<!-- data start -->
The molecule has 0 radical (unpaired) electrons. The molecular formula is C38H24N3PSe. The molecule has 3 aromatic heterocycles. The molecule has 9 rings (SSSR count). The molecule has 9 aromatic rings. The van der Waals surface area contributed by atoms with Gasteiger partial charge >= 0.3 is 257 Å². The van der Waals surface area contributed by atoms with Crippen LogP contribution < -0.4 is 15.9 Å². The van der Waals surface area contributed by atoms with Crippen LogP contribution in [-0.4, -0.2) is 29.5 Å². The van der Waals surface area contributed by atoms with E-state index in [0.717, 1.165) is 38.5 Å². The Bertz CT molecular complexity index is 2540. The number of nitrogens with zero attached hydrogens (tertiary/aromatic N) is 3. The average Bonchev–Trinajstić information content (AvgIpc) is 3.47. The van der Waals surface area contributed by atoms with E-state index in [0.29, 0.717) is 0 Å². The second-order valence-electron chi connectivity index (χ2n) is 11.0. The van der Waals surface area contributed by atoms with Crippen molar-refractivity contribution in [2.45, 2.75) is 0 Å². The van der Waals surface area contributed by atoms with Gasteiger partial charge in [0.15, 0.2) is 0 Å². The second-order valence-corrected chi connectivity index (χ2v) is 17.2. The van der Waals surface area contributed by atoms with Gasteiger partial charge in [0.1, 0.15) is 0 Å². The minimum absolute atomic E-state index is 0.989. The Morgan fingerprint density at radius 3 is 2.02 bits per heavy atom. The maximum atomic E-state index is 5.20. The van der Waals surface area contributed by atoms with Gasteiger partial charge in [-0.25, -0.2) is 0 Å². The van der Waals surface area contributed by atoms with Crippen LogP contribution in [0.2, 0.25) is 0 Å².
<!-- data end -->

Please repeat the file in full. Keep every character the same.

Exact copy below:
The molecule has 0 radical (unpaired) electrons. The molecular formula is C38H24N3PSe. The molecule has 3 aromatic heterocycles. The molecule has 9 rings (SSSR count). The molecule has 9 aromatic rings. The van der Waals surface area contributed by atoms with Gasteiger partial charge >= 0.3 is 257 Å². The van der Waals surface area contributed by atoms with Crippen LogP contribution < -0.4 is 15.9 Å². The van der Waals surface area contributed by atoms with Crippen LogP contribution in [-0.4, -0.2) is 29.5 Å². The van der Waals surface area contributed by atoms with E-state index in [0.717, 1.165) is 38.5 Å². The Bertz CT molecular complexity index is 2540. The number of nitrogens with zero attached hydrogens (tertiary/aromatic N) is 3. The average Bonchev–Trinajstić information content (AvgIpc) is 3.47. The van der Waals surface area contributed by atoms with E-state index in [0.29, 0.717) is 0 Å². The second-order valence-electron chi connectivity index (χ2n) is 11.0. The van der Waals surface area contributed by atoms with Crippen molar-refractivity contribution in [2.45, 2.75) is 0 Å². The van der Waals surface area contributed by atoms with Gasteiger partial charge in [0.15, 0.2) is 0 Å². The second-order valence-corrected chi connectivity index (χ2v) is 17.2. The van der Waals surface area contributed by atoms with Gasteiger partial charge in [0.1, 0.15) is 0 Å². The minimum absolute atomic E-state index is 0.989. The Morgan fingerprint density at radius 3 is 2.02 bits per heavy atom. The maximum atomic E-state index is 5.20. The van der Waals surface area contributed by atoms with Gasteiger partial charge in [-0.25, -0.2) is 0 Å². The van der Waals surface area contributed by atoms with Crippen LogP contribution in [0.2, 0.25) is 0 Å².